Here we should pause and acknowledge not all gamebooks were created equal. Technically, “choose your own adventure” referred to an American series written with the express aim of improving reading skills and and thus dreary beyond belief. The real gems were the rough and ready British equivalent, led by the aforementioned Fighting Fantasy series. If Choose Your Own Adventure was a boring Sesame Street segment about counting to 10, Fighting Fantasy was the opening the credits of He-Man and the Masters of the Universe.

The history of Fighting Fantasy is, as it happens fascinating in its own right and would make for an entertaining BBC4 drama. Creators Steve Jackson and Ian Livingstone ended up accidentally writing the first book in the series, the aforementioned Warlock of Firetop Mountain in 1982, after pitching to publishers Penguin a beginner’s guide to Dungeons and Dragons. How better to introduce young readers to the world of orcs, umber hulks and treasure chests than to weave their own subterranean adventure? Understandably, Penguin was sceptical – though its doubts dried up as Warlock zoomed up the bestseller lists (eventually shifting more than two million copies).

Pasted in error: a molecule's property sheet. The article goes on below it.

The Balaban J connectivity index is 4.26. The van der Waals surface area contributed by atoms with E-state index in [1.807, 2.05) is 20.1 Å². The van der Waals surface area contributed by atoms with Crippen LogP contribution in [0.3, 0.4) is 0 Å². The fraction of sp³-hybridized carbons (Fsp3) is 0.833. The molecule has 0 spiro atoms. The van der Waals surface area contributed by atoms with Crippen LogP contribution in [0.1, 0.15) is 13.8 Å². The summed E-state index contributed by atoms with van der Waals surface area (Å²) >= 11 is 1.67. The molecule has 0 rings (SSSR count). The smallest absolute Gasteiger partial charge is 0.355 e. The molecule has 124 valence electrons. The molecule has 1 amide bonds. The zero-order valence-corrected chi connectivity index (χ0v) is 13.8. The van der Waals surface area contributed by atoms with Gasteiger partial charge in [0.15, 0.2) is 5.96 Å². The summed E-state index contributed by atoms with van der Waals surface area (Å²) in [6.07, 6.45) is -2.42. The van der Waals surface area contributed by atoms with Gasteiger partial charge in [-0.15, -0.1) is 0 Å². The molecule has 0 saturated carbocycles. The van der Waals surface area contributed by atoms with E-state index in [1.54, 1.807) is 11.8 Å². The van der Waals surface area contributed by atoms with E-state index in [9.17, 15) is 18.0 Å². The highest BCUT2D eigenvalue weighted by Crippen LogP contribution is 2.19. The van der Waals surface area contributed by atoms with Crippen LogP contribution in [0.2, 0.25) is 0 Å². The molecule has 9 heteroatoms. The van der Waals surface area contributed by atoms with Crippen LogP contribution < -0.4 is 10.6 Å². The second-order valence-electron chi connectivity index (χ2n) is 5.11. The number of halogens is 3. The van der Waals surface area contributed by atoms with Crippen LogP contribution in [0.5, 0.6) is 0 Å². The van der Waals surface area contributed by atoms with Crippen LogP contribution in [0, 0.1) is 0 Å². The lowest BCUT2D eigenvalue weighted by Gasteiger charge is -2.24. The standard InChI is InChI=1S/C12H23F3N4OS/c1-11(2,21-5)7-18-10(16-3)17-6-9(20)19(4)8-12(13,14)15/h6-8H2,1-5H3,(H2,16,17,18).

For Jackson and Livingston this was a distinctly mixed blessing. On one hand, they were vindicated in their belief that there was a market for fantasy adventures placing the reader at the heart of the excitement. On the other, Puffin needed a sequel and gave the duo a deadline of two months. Jackson duly locked himself away and, in five weeks cranked out Citadel of Chaos. It was darker and more punishing than Warlock. No surprise, given Jackson apparently went to hell and back writing it.

Soon other publishers were getting into the gamebook business. To stay ahead, Puffin required Jackson, Livingston and their stable of hired writers (which, confusingly, came to include a Texan games designer named… Steve Jackson) to put out a new book every month. By the time the series wound down in 1995 (not uncoincidentally, the year the Playstation console debuted), 59 had been published, not counting spin-offs and and volumes of source material. These ran the gamut of genres, from fantasy and science fiction to post-apocalyptic and horror. Not all were classics – but even the worst offered a few hours of thrilling distraction.

Fighting Fantasy inculcated in me a lifelong love of reading and a lifelong hatred of orcs guarding chests of gold. I’m not alone. A recent “crowd funding” campaign for a board game inspired by gamebooks has raised euro $1.2 million. In Seventh Continent the player negotiates a haunted island via a series of thrilling adventures. Dice are rolled, monsters are battled, a horrifically good time is had by all.

I’m in for €89. The completed game is due later this year. I can’t wait. To experience just a sliver of the tension I felt walking around my grandmother’s kitchen debating whether or not to befriend that centaur would be a prize for the ages.